Survey Design and Results: The survey itself was broadly categorised into factors that might influence how a person might consume ethical or green skincare goods. For example, what kind of products might they use ie moisturises, toners, serums. Then which kind of retailers they use, to establish the specific places of exchange and what might be associated with the range of different retailers. The survey then asked whether participants would consider purchasing skincare products that were socially and environmentally driven, whether they recognised some common certification schemes (see logo’s below) and if so, how they felt about these.
142 people responded to my survey and I found this was a good start to developing further research practices around this subject. I created and developed a survey through Qualtrics, which looked at a variety of ethical and sustainable business practices. It was conducted using ethical research procedures and for that reason, I will not be disclosing any personal information of what type of consumers I reached. However, the demographic was as follows:
Age range: The highest response rate in age came from people around my age, most likely down to my distribution strategy – I used Facebook and Instagram to promote the survey. This method is definitely frowned upon in academia, but I actually think this was a great way to reach those who are most likely to buy the ethical, green, or eco skincare products. There has been some current research conducted by the Soil Association, which claims ‘millenials’ (cringe word) have become much more engaged with current affairs and politics through various mediums. Even things such as Netflix documentaries on meat production have accounted for this surge, according to the Soil Association. They are actively trying to engage in political and environmental subjects within their purchasing habits: Soil Association 2018 Market Report.
Income Level: The next demographic grouping was based on income level. I found these results the most remarkable. Much of the academic and journalistic literature, claims that the ethical, and green purchasing habits are strictly for those who have disposable incomes. Monbiots article is quite cynical towards the middles classes (as am I). One thing that I read quite frequently is that ethical consumption is simply a way to make people with too much money, feel like they are contributing to a good cause. As much I enjoy reading Monbiot, I find that he often gets confused about his background as appose to others. Furthermore I would like to see what products are in his kitchen cupboards. For some reason I suspect it might be things like fair-trade oregano. But cannot confirm this. See the survey results on people’s income below:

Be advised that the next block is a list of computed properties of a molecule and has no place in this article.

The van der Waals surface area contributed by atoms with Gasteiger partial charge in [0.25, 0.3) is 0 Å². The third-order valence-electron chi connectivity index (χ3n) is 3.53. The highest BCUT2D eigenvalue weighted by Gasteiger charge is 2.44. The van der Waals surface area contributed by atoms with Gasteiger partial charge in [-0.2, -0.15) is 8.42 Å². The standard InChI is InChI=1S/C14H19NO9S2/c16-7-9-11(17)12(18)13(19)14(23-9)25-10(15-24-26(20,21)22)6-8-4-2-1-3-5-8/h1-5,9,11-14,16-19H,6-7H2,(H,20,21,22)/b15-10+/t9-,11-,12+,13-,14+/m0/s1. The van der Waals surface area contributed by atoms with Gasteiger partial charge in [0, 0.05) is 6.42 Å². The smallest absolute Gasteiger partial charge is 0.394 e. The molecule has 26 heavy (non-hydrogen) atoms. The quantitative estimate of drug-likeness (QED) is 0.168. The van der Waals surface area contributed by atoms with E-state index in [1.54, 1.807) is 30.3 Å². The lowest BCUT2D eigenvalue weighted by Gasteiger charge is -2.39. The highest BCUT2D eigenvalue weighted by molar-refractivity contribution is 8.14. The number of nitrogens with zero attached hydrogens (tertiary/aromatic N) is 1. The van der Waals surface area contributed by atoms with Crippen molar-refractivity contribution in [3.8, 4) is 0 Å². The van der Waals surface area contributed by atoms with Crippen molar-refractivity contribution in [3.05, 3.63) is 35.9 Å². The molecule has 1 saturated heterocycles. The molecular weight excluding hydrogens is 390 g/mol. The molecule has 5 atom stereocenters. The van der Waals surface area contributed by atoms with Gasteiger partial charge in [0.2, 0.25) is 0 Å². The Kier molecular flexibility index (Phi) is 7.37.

Location: The next grouping was location. Given that I was living in Scotland at the time, it was no surprise that many respondents were based there. However, I was happy that there were responses from a diverse range of, mostly English regions (apologies to those outside of England, it was something I would change for future projects.
Again these results were reflective of my research methods, and given that I have the most connections with North West England, the results were obviously not conclusive. However, I would like to be able to develop another research project similar to this and perhaps try and gather a much more diverse and random sample strategy. It would be interesting to find where the highest rates of ethical and green consumerism occur across the UK and Ireland. I would genuinely like to explore what type of people this might involve, what they do for a living and what kind of lifestyles they have.
Gender: The final grouping was gender or sex. The project was a little rushed and therefore I missed out those who do not with any gender group or transgender. But not surprisingly, the majority of respondents were women, as you can see below:
Overall there results were interesting and prove that much more emphasis should be placed on the consumer and their potential to act responsibly and even politically. I think there underlying factors that perhaps influence people to opt for these products.